Another great find by my wife Jill, and one that I need to remember each day…

meekness

                 “But the meek will inherit the land and enjoy great peace.”          Psalm  37:11

 
     The word meek does not have a positive connotation in our culture.  It suggests many things, none of which are very appealing. If you tell someone you think he is meek, he will probably not take it as a compliment.  In fact, he will probably think you are implying something negative about his character.
 
     A quick check of the thesaurus bears this out.  Here are some listed synonyms for “meek”:  humble, docile, mild, calm, gentle, peaceful, tame, submissive, soft, spineless, passive, and broken.  Some of those words are positive; others are not.  Another source lists the following phrases as illustrative of meekness:  “to eat dirt,”  “to lick the dust,”  “to cringe like a dog,”  “to take it on the chin.”
 
     That graphically illustrates the problem.  Just try sticking some of those words and phrases in the third beatitude  (Matthew 5:5) and see what you get.
 
     “Blessed are the spineless, for they will inherit the earth.”  It doesn’t sound right, does it?
 
     Or how about,  “Blessed are those who cringe like a dog.”  It’s hard to imagine Jesus (or anyone else) saying that.
 
     It’s no wonder that we don’t want to be called meek.  I wouldn’t either, if that’s what the word really meant.  None of us likes to be bullied.  We’d all rather be loved.  We tend to value tough, strong, assertive leaders.
 
     The biblical concept of meekness means having your power under God’s control.   During a radio interview I was asked to explain meekness as it applies to being a Christian man in today’s world.  That was not the first time I’ve been asked that question.  I think many men would not feel complimented if someone called them “meek.”  Yet the interviewer pointed out that Jesus used that very word to describe Himself in Matthew  11:29 (KJV).  It seems to me that If Jesus felt comfortable calling Himself “meek” (or “gentle” in some translations, including the NIV), we shouldn’t have a big problem with it.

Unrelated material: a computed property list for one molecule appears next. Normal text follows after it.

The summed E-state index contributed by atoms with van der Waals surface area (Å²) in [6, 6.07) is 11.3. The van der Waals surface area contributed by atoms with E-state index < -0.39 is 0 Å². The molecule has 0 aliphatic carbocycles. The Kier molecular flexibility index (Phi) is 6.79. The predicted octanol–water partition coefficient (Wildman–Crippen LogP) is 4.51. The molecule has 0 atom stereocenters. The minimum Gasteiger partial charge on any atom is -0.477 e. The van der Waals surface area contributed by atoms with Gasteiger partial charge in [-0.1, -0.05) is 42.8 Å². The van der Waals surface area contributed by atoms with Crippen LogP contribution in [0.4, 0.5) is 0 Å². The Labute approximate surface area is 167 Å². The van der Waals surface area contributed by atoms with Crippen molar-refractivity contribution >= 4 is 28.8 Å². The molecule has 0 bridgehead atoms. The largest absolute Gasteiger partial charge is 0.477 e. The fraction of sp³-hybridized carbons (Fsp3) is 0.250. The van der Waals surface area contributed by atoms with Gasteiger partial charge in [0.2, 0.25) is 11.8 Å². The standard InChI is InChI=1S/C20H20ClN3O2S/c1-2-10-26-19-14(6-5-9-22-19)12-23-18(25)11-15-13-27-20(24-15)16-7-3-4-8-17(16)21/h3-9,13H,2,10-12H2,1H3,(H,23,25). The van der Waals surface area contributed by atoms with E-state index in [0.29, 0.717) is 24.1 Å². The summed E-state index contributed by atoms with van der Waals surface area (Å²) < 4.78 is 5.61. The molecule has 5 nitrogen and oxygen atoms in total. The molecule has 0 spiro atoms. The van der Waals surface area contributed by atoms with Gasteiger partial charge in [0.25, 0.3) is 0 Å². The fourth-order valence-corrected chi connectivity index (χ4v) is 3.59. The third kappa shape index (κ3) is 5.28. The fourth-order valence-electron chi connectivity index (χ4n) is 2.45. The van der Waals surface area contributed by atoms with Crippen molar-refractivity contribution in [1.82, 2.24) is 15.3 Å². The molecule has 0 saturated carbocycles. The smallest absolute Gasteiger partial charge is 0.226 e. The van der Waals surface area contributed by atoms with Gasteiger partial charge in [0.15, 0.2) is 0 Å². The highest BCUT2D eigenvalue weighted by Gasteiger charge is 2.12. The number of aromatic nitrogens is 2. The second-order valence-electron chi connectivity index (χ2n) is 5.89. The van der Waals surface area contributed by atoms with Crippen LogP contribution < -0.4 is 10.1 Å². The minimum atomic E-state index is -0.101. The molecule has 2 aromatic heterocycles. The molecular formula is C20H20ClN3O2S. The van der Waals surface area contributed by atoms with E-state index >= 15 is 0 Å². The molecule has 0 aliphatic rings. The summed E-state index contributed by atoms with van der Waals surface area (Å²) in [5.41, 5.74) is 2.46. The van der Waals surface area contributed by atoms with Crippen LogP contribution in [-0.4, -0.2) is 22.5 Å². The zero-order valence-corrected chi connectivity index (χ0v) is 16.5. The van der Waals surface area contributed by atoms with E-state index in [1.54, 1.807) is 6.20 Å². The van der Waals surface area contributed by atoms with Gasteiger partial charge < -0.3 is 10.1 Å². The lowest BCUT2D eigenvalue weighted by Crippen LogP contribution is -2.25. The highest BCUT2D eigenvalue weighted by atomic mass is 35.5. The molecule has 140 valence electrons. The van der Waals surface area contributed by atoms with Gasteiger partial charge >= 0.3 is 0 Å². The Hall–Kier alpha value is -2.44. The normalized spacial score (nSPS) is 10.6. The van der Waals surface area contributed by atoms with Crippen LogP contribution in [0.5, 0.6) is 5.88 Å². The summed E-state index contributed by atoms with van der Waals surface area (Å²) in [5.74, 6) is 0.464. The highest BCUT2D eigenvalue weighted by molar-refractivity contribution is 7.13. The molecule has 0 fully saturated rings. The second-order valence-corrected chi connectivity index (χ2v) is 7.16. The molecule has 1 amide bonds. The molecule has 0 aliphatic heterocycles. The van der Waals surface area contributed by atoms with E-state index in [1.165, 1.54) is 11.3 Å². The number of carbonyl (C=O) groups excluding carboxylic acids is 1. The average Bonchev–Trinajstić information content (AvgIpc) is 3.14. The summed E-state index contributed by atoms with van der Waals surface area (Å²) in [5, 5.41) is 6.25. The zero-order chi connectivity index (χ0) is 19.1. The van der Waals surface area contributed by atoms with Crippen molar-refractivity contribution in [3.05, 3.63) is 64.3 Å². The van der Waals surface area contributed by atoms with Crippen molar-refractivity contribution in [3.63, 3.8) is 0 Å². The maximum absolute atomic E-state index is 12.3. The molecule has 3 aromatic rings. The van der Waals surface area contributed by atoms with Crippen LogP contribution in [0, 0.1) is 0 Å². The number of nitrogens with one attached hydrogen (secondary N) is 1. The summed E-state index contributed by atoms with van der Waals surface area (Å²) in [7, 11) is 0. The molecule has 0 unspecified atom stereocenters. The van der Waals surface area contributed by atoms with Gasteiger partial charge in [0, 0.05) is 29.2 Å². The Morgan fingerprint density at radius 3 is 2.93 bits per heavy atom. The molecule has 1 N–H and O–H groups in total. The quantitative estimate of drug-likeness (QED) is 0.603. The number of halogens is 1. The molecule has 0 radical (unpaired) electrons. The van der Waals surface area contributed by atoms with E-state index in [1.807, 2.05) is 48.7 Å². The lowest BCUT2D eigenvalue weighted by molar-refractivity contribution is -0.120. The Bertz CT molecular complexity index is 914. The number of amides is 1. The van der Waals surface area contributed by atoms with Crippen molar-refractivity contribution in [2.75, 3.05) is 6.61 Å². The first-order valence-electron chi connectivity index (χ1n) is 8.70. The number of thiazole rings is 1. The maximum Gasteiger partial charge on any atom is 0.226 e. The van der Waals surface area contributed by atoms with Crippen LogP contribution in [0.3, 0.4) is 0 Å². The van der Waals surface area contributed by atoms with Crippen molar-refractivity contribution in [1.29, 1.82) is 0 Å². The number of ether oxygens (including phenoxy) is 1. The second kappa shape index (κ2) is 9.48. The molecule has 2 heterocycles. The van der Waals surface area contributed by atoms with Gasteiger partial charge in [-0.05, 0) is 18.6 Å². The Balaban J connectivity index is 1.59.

And after all, Jesus was no pushover.  The same Jesus who embraced the children also took a whip and cleaned out the temple. Say what you will about it, but don’t call Him a sissy.  When He confronted sin, He was gentle like a tornado is gentle.  But when the moment called for it, He could be tender and forgiving.
 
     Gentleness is not weakness.  It is our power under God’s control.  It is the ability to give of ourselves to help the hurting while at the same time confronting evil whenever necessary.  That’s a tough combination, but our Lord pulled it off without a hitch.
 
 
                        Holy Spirit, make me like Jesus that my power might be fully under God’s control.
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